Natasha - Absolutely. It has been a long-held view that invertebrates are stereotyped, and vertebrates, mammals, birds, etc. are extremely clever and we've been having to change this view. I mean I think one of the first things that really jolted this was when they found that octopuses can make tools, they were making all sorts of tools. Now if you think about it a little bit an octopus is a mollusc. It's the same as a snail. So really, we can't hold on to this idea anymore that invertebrates are simpler animals, they're just different from us and we're absolutely going to have to look very closely at how insects behave in order to be able to appreciate what's going on that's not immediately apparent on the surface.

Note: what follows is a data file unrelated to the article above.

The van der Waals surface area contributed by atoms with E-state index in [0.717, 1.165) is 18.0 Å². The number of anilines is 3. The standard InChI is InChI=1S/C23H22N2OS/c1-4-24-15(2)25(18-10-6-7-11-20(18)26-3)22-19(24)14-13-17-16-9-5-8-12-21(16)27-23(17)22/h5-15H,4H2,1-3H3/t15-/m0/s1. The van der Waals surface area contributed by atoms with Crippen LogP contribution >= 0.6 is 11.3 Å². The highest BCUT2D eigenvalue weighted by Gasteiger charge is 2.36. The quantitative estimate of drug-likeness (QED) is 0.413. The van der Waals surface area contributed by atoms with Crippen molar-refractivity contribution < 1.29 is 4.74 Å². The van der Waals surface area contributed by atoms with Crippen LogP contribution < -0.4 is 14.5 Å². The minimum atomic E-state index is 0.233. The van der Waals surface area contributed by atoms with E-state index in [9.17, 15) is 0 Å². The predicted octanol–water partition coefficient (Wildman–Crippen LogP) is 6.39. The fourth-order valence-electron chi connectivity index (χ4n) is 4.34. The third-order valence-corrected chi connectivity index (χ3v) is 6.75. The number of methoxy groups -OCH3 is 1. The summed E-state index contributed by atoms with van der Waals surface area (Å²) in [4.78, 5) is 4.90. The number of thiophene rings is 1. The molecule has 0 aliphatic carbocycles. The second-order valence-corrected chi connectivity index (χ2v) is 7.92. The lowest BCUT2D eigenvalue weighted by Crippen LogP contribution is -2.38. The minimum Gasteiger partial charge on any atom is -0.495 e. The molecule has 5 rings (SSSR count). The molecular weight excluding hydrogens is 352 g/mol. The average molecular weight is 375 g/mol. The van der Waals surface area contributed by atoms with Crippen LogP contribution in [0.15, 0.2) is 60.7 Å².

Two-spotted crickets use Magnolia Tree leaves as parabolic reflectors to amplify and focus their mating calls, thrilling so loudly in the Mississippi Bible Belt that folk around here may say they are crusading for Christ. Of course since the invasion of kudzu vines, the tree crickets are also are using kudzu vine leaves, chewing holes in the center of the leaves, baffles if you will. I have studied this behavior in the field, making photographs and videos. It is quite remarkable behavior! The question is, did crickets evolve in association with Magnolia Tree leaves using them as parabolic reflectors, often perching between two leaves... then later learn how to chew holes in other leaves like kudzu... or did the process evolve the other way around? I observed this behavior first with two-spotted cricket, Neoxabea bipanctata (Da Geer 1773) on Magnolia Tree leaves which are more ancient than kudzu. I would love to collaborate with Natasha Mhatre, or others. You may want to note that tree crickets do NOT chew holes in the Magnolia Tree Leaves; but their mating calls are amplified and directed simply given the large curled size of the leaves themselves which is why I refer to this a using leaves like parabolic reflectors. I believe tree crickets first used Magnolia Trees and later evolved to use other leaves, chewing holes in them so they will have a place to perch and put their two front legs on the leaves, given this is where their ears are located. Thus the crickets can feel the sound vibrations which other crickets are calling and come to synchronize their calls. They do this in giant Magnolia Trees, much like fireflies use mangrove trees to congregate upon. Plus by chewing upon leaves they can then call and eat at the same time, thus powering their calls which expends a lot of energy. Do you know how many calories a cricket uses over the course of an evening calling? Do you know how many tree crickets may synchronize their call and gather in mass upon a single great Magnolia Tree? Do you know how to calculate the area of the leaves and the density of crickets necessary to establish synchronized calling? Perhaps Natasha, you might email me at I am a naturalist/photographer. I met the cricket expert T.J. Walker at U of F. Dr. Lloyd introduced me when I was there. <Personal fundraising promotion removed> This is very important! In fact, I think supporting Natural Science research and discovery is one of the best ways people everywhere should be investing their money... for unless this is none our children's children may never hear the call of tree crickets, cicada, or see fireflies.